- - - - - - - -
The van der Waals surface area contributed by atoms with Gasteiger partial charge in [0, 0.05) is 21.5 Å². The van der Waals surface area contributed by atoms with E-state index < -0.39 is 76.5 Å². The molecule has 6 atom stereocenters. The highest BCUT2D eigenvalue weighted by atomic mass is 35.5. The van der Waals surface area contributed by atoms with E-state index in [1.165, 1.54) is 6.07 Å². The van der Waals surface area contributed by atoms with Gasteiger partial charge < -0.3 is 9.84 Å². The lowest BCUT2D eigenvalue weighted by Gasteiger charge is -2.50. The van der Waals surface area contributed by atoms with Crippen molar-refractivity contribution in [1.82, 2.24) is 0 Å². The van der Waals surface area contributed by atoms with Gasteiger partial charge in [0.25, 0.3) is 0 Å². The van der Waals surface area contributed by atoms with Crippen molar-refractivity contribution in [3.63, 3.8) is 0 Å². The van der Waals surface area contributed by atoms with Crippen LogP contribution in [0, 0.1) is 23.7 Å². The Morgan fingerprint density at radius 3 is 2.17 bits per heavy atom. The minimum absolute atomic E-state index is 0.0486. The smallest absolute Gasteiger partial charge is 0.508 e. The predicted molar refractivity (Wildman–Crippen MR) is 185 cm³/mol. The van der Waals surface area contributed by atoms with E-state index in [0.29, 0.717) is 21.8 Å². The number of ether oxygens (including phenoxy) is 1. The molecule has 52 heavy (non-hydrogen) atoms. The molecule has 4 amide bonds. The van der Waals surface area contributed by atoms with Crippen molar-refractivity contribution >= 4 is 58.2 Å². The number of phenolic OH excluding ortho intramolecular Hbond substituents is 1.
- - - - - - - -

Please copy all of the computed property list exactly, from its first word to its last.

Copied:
The van der Waals surface area contributed by atoms with Gasteiger partial charge in [0, 0.05) is 21.5 Å². The van der Waals surface area contributed by atoms with E-state index < -0.39 is 76.5 Å². The molecule has 6 atom stereocenters. The highest BCUT2D eigenvalue weighted by atomic mass is 35.5. The van der Waals surface area contributed by atoms with E-state index in [1.165, 1.54) is 6.07 Å². The van der Waals surface area contributed by atoms with Gasteiger partial charge < -0.3 is 9.84 Å². The lowest BCUT2D eigenvalue weighted by Gasteiger charge is -2.50. The van der Waals surface area contributed by atoms with Crippen molar-refractivity contribution in [1.82, 2.24) is 0 Å². The van der Waals surface area contributed by atoms with Gasteiger partial charge in [0.25, 0.3) is 0 Å². The van der Waals surface area contributed by atoms with Crippen molar-refractivity contribution in [3.63, 3.8) is 0 Å². The van der Waals surface area contributed by atoms with Crippen LogP contribution in [0, 0.1) is 23.7 Å². The Morgan fingerprint density at radius 3 is 2.17 bits per heavy atom. The minimum absolute atomic E-state index is 0.0486. The smallest absolute Gasteiger partial charge is 0.508 e. The predicted molar refractivity (Wildman–Crippen MR) is 185 cm³/mol. The van der Waals surface area contributed by atoms with E-state index in [0.29, 0.717) is 21.8 Å². The number of ether oxygens (including phenoxy) is 1. The molecule has 52 heavy (non-hydrogen) atoms. The molecule has 4 amide bonds. The van der Waals surface area contributed by atoms with Crippen molar-refractivity contribution >= 4 is 58.2 Å². The number of phenolic OH excluding ortho intramolecular Hbond substituents is 1.